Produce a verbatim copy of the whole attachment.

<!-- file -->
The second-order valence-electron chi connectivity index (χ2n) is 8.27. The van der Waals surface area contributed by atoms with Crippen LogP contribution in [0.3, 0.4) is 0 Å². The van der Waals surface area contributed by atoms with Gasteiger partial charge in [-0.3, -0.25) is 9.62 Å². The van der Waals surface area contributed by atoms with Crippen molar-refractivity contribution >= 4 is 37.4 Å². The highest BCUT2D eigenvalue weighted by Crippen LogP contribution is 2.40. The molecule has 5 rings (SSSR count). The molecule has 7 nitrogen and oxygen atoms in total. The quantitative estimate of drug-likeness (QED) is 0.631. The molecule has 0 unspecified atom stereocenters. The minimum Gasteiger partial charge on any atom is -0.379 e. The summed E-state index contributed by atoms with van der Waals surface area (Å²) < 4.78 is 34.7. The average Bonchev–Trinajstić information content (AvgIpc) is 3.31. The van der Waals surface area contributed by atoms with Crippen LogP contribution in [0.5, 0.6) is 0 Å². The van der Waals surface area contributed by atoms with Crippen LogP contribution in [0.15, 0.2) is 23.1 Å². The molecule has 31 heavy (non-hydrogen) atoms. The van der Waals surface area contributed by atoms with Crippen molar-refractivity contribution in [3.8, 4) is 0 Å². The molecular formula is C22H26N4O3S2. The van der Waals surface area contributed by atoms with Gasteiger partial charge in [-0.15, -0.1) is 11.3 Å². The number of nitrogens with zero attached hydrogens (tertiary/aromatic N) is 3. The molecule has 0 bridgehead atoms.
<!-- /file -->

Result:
The second-order valence-electron chi connectivity index (χ2n) is 8.27. The van der Waals surface area contributed by atoms with Crippen LogP contribution in [0.3, 0.4) is 0 Å². The van der Waals surface area contributed by atoms with Gasteiger partial charge in [-0.3, -0.25) is 9.62 Å². The van der Waals surface area contributed by atoms with Crippen molar-refractivity contribution >= 4 is 37.4 Å². The highest BCUT2D eigenvalue weighted by Crippen LogP contribution is 2.40. The molecule has 5 rings (SSSR count). The molecule has 7 nitrogen and oxygen atoms in total. The quantitative estimate of drug-likeness (QED) is 0.631. The molecule has 0 unspecified atom stereocenters. The minimum Gasteiger partial charge on any atom is -0.379 e. The summed E-state index contributed by atoms with van der Waals surface area (Å²) < 4.78 is 34.7. The average Bonchev–Trinajstić information content (AvgIpc) is 3.31. The van der Waals surface area contributed by atoms with Crippen LogP contribution in [0.5, 0.6) is 0 Å². The van der Waals surface area contributed by atoms with Crippen LogP contribution in [0.15, 0.2) is 23.1 Å². The molecule has 31 heavy (non-hydrogen) atoms. The van der Waals surface area contributed by atoms with Crippen molar-refractivity contribution in [3.8, 4) is 0 Å². The molecular formula is C22H26N4O3S2. The van der Waals surface area contributed by atoms with Gasteiger partial charge in [-0.15, -0.1) is 11.3 Å². The number of nitrogens with zero attached hydrogens (tertiary/aromatic N) is 3. The molecule has 0 bridgehead atoms.